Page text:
and when the mode index has a value of 1, the first group and the second group are coded at a coding rate of 2/3 with a QPSK modulation method,
and when the mode index has a value of 2, the first group and the second group are coded at a coding rate of 2/3 with a 16-quadrature amplitude modulation (16-QAM) modulation method,
and when the mode index has a value of 3, the first group and the second group are coded at a coding rate of 4/7 and 4/5, respectively, with a QPSK modulation method,
and when the mode index has a value of 4, the first group and the second group are coded at a coding rate of 4/7 and 4/5, respectively, with a 16 QAM modulation method,
and when the mode index has a value of 5, the first group is coded at a coding rate of 1/3 with a QPSK modulation method.
7. The transmitter of claim 6, wherein one of the multiple TDUs comprises at least one bit level.
8. A receiver for receiving uncompressed audio or video (AV) data, the receiver comprising:
a unit receiving a transmission packet comprising the uncompressed AV data and;
a unit restoring AV data from the received transmission packet,
wherein the transmission packet comprises:
a payload comprising multiple Transmission Data Units (TDUs) error-correction coded at a predetermined coding rate, the payload being classified according to importance of bits constituting the uncompressed AV data;
a Medium Access Control (MAC) header comprising information for medium access control; and
a physical layer (PHY) header comprising information about the predetermined coding rate,
wherein a mode index is recorded in the PHY header, and denotes two groups comprising:
a first group including four upper bit levels; and
a second group including four lower bit levels,
wherein the two groups are included in each of the multiple TDUs, and a coding rate and a modulation method are applied to each group,
and when the mode index has a value of 0, the first group and the second group are coded at a coding rate of 1/3 with a quadrature phase shift keying (QPSK) modulation method,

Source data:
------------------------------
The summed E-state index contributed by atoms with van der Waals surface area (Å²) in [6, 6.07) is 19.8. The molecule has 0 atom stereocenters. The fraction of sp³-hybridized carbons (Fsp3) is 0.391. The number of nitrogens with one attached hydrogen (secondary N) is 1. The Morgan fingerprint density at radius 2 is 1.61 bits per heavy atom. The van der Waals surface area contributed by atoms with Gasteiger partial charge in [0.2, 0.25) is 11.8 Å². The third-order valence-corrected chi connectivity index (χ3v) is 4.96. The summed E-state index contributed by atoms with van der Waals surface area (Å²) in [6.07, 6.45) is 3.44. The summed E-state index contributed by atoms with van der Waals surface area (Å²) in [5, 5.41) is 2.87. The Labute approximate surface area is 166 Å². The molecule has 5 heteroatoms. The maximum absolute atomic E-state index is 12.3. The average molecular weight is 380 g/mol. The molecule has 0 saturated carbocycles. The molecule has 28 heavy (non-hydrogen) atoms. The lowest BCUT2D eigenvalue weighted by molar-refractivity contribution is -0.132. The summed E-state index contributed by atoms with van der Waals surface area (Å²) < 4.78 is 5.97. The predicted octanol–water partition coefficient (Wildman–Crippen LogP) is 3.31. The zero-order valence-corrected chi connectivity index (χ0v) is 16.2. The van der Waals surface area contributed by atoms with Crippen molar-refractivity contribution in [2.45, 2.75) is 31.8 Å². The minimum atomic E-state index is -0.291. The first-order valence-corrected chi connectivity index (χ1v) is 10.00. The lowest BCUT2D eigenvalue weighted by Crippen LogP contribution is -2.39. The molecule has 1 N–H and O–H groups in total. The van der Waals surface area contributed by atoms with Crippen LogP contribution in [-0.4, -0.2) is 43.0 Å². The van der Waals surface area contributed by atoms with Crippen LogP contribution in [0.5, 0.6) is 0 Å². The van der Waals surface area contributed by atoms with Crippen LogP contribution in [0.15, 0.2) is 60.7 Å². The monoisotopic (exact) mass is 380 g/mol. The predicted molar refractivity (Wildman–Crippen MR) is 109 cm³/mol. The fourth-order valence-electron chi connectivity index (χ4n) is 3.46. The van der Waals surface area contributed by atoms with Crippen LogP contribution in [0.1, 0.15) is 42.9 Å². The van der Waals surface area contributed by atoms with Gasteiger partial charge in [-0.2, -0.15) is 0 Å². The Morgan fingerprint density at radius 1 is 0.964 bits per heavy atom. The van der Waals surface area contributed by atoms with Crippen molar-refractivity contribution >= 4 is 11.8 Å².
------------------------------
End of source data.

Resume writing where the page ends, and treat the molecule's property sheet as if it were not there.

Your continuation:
and when the mode index has a value of 1, the first group and the second group are coded at a coding rate of 2/3 with a QPSK modulation method,
and when the mode index has a value of 2, the first group and the second group are coded at a coding rate of 2/3 with a 16-quadrature amplitude modulation (16-QAM) modulation method,
and when the mode index has a value of 3, the first group and the second group are coded at a coding rate of 4/7 and 4/5, respectively, with a QPSK modulation method,
and when the mode index has a value of 4, the first group and the second group are coded at a coding rate of 4/7 and 4/5, respectively, with a 16 QAM modulation method,
and when the mode index has a value of 5, the first group is coded at a coding rate of 1/3 with a QPSK modulation method.
9. The receiver of claim 8, wherein one of the multiple TDUs comprises at least one bit level.
10. The non-transitory computer readable storage medium of claim 1, wherein the error correction coding is classified as block coding.
11. The non-transitory computer readable storage medium of claim 1, wherein the error correction coding is classified as convolution coding.
12. The non-transitory computer readable storage medium of claim 1, wherein the error correction coding is expressed by converting an inputted bit “k” to a codeword of “n” bits.
13. The non-transitory computer readable storage medium of claim 12, wherein the coding rate is k/n.
14. The non-transitory computer readable storage medium of claim 1, wherein the transmission packet further comprises a beam tracking field which records supplementary information for beam steering.
15. The non-transitory computer readable storage medium of claim 14, wherein the PHY header further comprises a one-bit beam tracker which indicates whether the supplementary information for beam steering is included in the transmission packet.
16. The non-transitory computer readable storage medium of claim 3, wherein an identical coding rate is applied to an identical type of TDUs among the multiple TDUs.
17. The transmitter of claim 7, wherein an identical coding rate is applied to identical types of TDUs among the multiple TDUs.
18. The receiver of claim 9, wherein an identical coding rate is applied to identical types of TDUs among the multiple TDUs.
19. The non-transitory computer readable storage medium of claim 1, wherein an Unequal Error Protection (UEP) is applied to the payload and a number of a symbol from which the UEP starts is recorded in the PHY header.
20. The transmitter of claim 6, wherein Unequal Error Protection (UEP) is applied to the payload and a number of a symbol from which the UEP starts is recorded in the PHY header.
21. The receiver of claim 8, wherein an Unequal Error Protection (UEP) is applied to the payload and a number of a symbol from which the UEP starts is recorded in the PHY header.
Description
CROSS-REFERENCE TO RELATED APPLICATION